What’s the deal with Asian Films?

It’s the quintessential topic on everyone’s mind; as our society grows and our demands shift, artists of all disciplines are handed the challenging responsibility of telling mankind’s stories honestly and with authenticity. We crave for diverse stories that enrich our lives, expand our worlds, that move us from one state to another, and this means less stories about yet another mediocre, middle-aged white guy. In what we can hope is a response to these growing demands, the Australian Academy of Cinema and Television Arts (AACTA) Awards (Australia’s Oscar) recently announced the nominees for their new 'Best "Asian" Film' award as a result of their Asia International Engagement Program.

Australia is finally taking some long overdue strides in the right direction by embracing and celebrating the multiculturalism we are so well-known for internationally. This direction proves a sound and proactive move by AACTA, not only by altruistic measures but also ensures the longevity of our nation’s entertainment industry. In recent years, it’s become apparent that Hollywood no longer remains the capital icon of the screen industry and without adapting, will lose its hold as a cinematic leader. Niall McCarthy's 2014 article in Forbes stated that in 2012, Bollywood was able to successfully produce one-thousand six-hundred and two movies, followed by China at seven-hundred and forty-five with Hollywood coming in at fourth (476). Other sources claim that Hollywood made 668 (six-hundred and sixty-eight) movies in that year but on an average, Bollywood would still be able to trump its western counterparts with an average of over one-thousand movies per year.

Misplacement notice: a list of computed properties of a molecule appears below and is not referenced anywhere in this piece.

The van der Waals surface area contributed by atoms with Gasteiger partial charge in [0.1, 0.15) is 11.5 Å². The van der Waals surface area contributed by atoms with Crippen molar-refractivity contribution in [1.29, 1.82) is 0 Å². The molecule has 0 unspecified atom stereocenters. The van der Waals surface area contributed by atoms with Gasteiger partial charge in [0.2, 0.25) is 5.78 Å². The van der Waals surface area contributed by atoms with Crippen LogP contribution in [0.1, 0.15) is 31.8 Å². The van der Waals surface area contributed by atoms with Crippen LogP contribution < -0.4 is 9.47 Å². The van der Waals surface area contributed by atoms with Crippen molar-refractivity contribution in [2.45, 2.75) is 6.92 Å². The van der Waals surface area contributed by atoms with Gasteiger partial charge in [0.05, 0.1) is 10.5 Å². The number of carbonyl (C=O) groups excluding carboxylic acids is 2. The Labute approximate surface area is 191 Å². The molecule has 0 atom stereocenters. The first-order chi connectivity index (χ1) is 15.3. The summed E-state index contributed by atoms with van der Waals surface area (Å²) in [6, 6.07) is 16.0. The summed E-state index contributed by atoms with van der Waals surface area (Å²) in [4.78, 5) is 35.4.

In recent years, the growing population of Chinese and Indian immigrants within Australia has led to movies from diverse backgrounds to triumph at the box office. According to the Australian Bureau of Statistics, Asian countries had the largest growth of immigrants in the past year with Japan at 24%, China at 8% and India at 6%. As diversity grows within the Australian population, this new multicultural audience is demanding a similar shift in the entertainment sector; a shift that has presented itself in this inaugural award. With continued efforts to strengthen the foundation for significant changes in the future, an increase in quantity and quality of cross-cultural productions between Western and Eastern filmmakers, is guaranteed, ensuring modern Australian stories of a high calibre are brought to Australian audiences.

This decision not only proves beneficial to the larger industry but fills some current holes in the career progression for many filmmakers from culturally and linguistically diverse backgrounds. Presenting this award would be an opportunity for filmmakers to showcase their works on a larger scale, filmmakers whose work has until now, been denied mainstream legitimacy and merit. The recipient for this award will be chosen by a diverse grand jury of some of the best actors and directors from all corners of the globe. Led by award-winning actor Russell Crowe, the jury includes internationally acclaimed artists, Kim Ki-Duk, Shabana Azmi, Ye Lie, Lu Chuan, Gary Kurtz, Anupam Kher, Adam Torel and Margaret Pomeranz. With this group of stellar screen practitioners, the recipients of the award will meet the exceptional standards of excellence that Australian audiences have.